Sometimes he does, maybe, but not all of what Smith pens should be heard as absolute truth. He claims poetic license - "I tend to embellish." He likes to party; he likes his pints.

Still, Smith admits, as a fan, he's fallen into the same trap as many of his fans do. Recently, too. He met David Bowie and sang "Quicksand" with him at Madison Square Garden in January for the Bowie tribute show. Meeting Bowie offstage, Smith says, "changed my impression of what he was like as a person. I still had an idea of what I wanted him to be like, but I found him to be different and probably not how I imagined him to be. I thought he'd be very cold, aloof, distant and clever. But he's very genuine."

Actually, Smith has done a pretty good job of countering the mope image by crafting upbeat songs like "Friday I'm in Love," "Hot! Hot! Hot!," and "Just Like Heaven." "Galore" emphasizes this side of the Cure.

"Sometimes, I've got no control over it," Smith says of his creative muse and the contrasts contained within his music. "Sometimes I would prefer it to be heavier. ... But I've never done anything with the group that I don't want to do at that time. So, if we want to do a song like 'Friday' we just do it and don't worry about the consequences to our future career or credibility."

The Cure recorded one new song, "Wrong Number," for "Galore," and it features Boston-based guitarist and Bowie gunslinger Reeves Gabrels. They met at the Bowie tribute, quaffed beers, hit it off, and Gabrels joined the Cure in London during a tour break to lay down this track and two others likely to appear on the upcoming album. "Wrong Number" has a hard edge and a techno beat, "a marriage of rock and dance," says Smith.

"It's something to do with the makeup of the group as it is at the moment, particularly with Jason on drums. He's still in his 20s and doesn't have the hangups (of some older drummers). A different generation feels kind of threatened by machinery."

'Taking fewer prisoners'
The Cure, observes Smith, is the kind of band that wanders in and out of the mainstream's gaze.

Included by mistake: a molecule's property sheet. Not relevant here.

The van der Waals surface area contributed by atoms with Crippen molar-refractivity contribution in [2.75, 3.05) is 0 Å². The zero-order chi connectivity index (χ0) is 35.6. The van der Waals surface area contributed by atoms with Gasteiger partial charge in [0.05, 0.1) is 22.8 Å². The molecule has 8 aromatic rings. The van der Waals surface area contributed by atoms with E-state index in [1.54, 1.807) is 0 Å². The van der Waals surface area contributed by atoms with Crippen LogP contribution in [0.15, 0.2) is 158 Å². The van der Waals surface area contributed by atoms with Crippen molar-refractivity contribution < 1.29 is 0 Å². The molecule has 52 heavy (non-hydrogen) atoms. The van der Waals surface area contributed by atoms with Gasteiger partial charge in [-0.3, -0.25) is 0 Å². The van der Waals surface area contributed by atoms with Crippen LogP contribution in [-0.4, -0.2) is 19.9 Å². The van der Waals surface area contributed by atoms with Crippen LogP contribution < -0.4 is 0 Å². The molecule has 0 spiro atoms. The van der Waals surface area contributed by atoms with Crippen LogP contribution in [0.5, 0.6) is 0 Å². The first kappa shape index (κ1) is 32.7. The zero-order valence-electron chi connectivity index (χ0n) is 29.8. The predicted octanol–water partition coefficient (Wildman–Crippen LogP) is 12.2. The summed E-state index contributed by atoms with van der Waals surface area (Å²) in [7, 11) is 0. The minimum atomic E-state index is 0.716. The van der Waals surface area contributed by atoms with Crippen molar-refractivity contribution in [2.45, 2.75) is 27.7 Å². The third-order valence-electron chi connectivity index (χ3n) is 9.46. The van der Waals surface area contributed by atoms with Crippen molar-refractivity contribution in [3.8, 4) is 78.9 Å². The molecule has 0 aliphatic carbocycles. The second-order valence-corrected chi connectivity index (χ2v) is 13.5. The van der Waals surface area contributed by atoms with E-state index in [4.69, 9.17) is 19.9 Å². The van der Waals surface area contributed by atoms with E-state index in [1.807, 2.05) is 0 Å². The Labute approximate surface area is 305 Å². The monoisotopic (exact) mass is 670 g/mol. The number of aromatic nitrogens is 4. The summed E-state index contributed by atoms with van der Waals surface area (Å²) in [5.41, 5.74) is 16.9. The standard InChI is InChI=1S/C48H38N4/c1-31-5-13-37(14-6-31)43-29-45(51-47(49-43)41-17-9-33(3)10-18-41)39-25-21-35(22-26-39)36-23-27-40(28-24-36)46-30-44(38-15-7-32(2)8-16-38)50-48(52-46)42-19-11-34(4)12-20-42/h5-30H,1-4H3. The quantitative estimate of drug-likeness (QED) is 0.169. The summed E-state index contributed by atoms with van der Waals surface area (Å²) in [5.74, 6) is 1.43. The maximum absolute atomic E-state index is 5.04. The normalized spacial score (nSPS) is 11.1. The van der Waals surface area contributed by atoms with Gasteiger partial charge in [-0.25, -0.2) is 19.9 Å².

"I think that we've sort of bridged a gap," he says. "We've been outside. We've been very commercial, whatever that means. I like the idea of moving between. More often than not, we're way outside, which has an upside and a downside. It allows us not to worry about being fashionable, being in, being hip because we rarely are."

"The downside part of it is that whenever we do tap into something that is contemporary, we get critics who think, 'Oh, they're trying to get into the techno-rock hybrid,' quite conveniently forgetting the stuff on the "Mixed Up" album, which is in the same vein, and all the remixes we've been doing back to 1982."

The Cure's upcoming album will be the last for the labels it is currently signed to worldwide (Elektra in the United States). As the Cure remains a hot commodity, Smith expects that its current labels will be going all out to impress the band and make this disc a hit.

"Normally," he says, laughing, "we just sort of chuck it out there and hope for the best. I think they're going to try hard and impress us."

Will the Cure be impressing their fans? Some of them. But they may not thoroughly captivate the slice of fandom that's buying "Galore." Smith is viewing the upcoming album like "my invented trilogy, to follow up from (1989's) 'Disintegration,'" which was a semi-continuation of the dense, dark sound of 1982's "Pornography."

"The writing is heavier than what I've been writing over the past five years," Smith says. "Not gloomier. Just a bit more powerful. Just taking fewer prisoners."

Just another chapter in the Cure's book of wild mood swings.

Last Revised: Friday, 3-Dec-99 8:51:21 CDT